Bhagavadgita -Radhakrishnan 42

The Bhagavadgita -S. Radhakrishnan

10. The Way of Knowledge: Jnana-marga

Our consciousness when united with the body is turned outward in order to accomplish its work of controlling the outer world by means of the senses. In its outward functioning, it employs concepts to achieve an understanding of the sensible. By turning inward, it normally gets an inferential apprehension of the self, through the acts which are apprehended immediately, in the sense that the objects apprehended are known by no other intermediary than the apprehension itself. All this does not tell us what the self, in its essential nature, is. We know about the phenomena of the self but not of the self itself. To get at the existential experience of the self, we should get free from the diversity of objects, external and internal, which impedes and prevents the direct or, intuitive vision of the essence of the self. Normally, the phenomenal content, external and internal, occupies the stage and the self is not perceived in its essentiality.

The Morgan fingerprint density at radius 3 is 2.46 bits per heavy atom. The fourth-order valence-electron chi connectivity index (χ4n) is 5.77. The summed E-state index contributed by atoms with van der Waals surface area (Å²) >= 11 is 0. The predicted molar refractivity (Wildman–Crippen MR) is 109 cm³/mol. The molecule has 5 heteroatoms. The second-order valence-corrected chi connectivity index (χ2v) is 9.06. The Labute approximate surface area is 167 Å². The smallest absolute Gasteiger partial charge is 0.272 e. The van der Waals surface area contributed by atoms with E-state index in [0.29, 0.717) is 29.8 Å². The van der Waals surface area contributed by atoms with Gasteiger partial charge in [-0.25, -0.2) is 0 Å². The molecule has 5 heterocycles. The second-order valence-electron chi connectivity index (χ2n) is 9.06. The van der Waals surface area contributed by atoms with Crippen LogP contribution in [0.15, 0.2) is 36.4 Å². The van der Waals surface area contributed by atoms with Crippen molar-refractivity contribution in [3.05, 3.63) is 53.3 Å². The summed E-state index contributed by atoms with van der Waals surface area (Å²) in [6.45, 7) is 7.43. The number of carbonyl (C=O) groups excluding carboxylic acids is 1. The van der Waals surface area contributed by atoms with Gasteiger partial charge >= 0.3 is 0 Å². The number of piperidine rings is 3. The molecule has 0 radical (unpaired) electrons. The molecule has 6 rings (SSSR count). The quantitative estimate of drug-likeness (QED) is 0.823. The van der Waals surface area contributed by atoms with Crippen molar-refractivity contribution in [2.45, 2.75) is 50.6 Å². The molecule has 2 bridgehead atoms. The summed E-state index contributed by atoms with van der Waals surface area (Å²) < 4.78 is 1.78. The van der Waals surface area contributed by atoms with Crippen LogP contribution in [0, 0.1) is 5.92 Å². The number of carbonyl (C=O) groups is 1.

The more we obscure ourselves psychologically, that is, through introspection or reflection, the more are we in con-tact with the phenomenal manifestations of the self. We should adopt a different discipline, if we are to confront the Supreme Self in us. We must fold up the phenomenal series, go against the grain of our nature, strip ourselves naked, escape from the apparent ego and get at the abyss of pure subjectivity, the Absolute Self.

The Bhagavadgita describes to us how the aspirant avoids bodily excesses of indulgence or abstinence, goes to a place free from external distractions, chooses a comfortable seat, regulates his breathing, focuses his mind on one point and becomes harmonized (yukta) and detached from all desire for the fruit of action. When he attains this unity, he arrives at a perfect understanding with his fellow beings through sympathy and love and not because it is a matter of duty. We have the example of Gautama the Buddha, the greatest jnani or seer whose love for humanity led to his ministry of mankind for forty years. To know the truth is to lift up our hearts to the Supreme and adore Him. The knower is also a devotee and the best of them.[1]


References and Context

  1. VII, 17